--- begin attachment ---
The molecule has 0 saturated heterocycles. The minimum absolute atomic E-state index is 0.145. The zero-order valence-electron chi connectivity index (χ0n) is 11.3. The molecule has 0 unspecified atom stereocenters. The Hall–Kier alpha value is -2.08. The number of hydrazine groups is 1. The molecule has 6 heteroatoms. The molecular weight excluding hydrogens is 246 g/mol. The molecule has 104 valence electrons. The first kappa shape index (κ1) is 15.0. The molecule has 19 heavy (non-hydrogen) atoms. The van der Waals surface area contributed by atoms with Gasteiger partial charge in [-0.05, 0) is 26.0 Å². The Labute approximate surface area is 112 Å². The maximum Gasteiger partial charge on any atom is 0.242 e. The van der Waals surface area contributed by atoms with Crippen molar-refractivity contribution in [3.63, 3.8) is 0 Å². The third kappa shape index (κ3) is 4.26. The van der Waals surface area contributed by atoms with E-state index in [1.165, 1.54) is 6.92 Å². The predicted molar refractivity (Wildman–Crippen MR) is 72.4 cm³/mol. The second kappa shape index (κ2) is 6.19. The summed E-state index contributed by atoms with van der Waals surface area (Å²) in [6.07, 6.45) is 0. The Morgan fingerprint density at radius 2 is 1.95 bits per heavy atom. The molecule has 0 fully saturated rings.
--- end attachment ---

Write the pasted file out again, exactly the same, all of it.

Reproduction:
The molecule has 0 saturated heterocycles. The minimum absolute atomic E-state index is 0.145. The zero-order valence-electron chi connectivity index (χ0n) is 11.3. The molecule has 0 unspecified atom stereocenters. The Hall–Kier alpha value is -2.08. The number of hydrazine groups is 1. The molecule has 6 heteroatoms. The molecular weight excluding hydrogens is 246 g/mol. The molecule has 104 valence electrons. The first kappa shape index (κ1) is 15.0. The molecule has 19 heavy (non-hydrogen) atoms. The van der Waals surface area contributed by atoms with Gasteiger partial charge in [-0.05, 0) is 26.0 Å². The Labute approximate surface area is 112 Å². The maximum Gasteiger partial charge on any atom is 0.242 e. The van der Waals surface area contributed by atoms with Crippen molar-refractivity contribution in [3.63, 3.8) is 0 Å². The third kappa shape index (κ3) is 4.26. The van der Waals surface area contributed by atoms with E-state index in [1.165, 1.54) is 6.92 Å². The predicted molar refractivity (Wildman–Crippen MR) is 72.4 cm³/mol. The second kappa shape index (κ2) is 6.19. The summed E-state index contributed by atoms with van der Waals surface area (Å²) in [6.07, 6.45) is 0. The Morgan fingerprint density at radius 2 is 1.95 bits per heavy atom. The molecule has 0 fully saturated rings.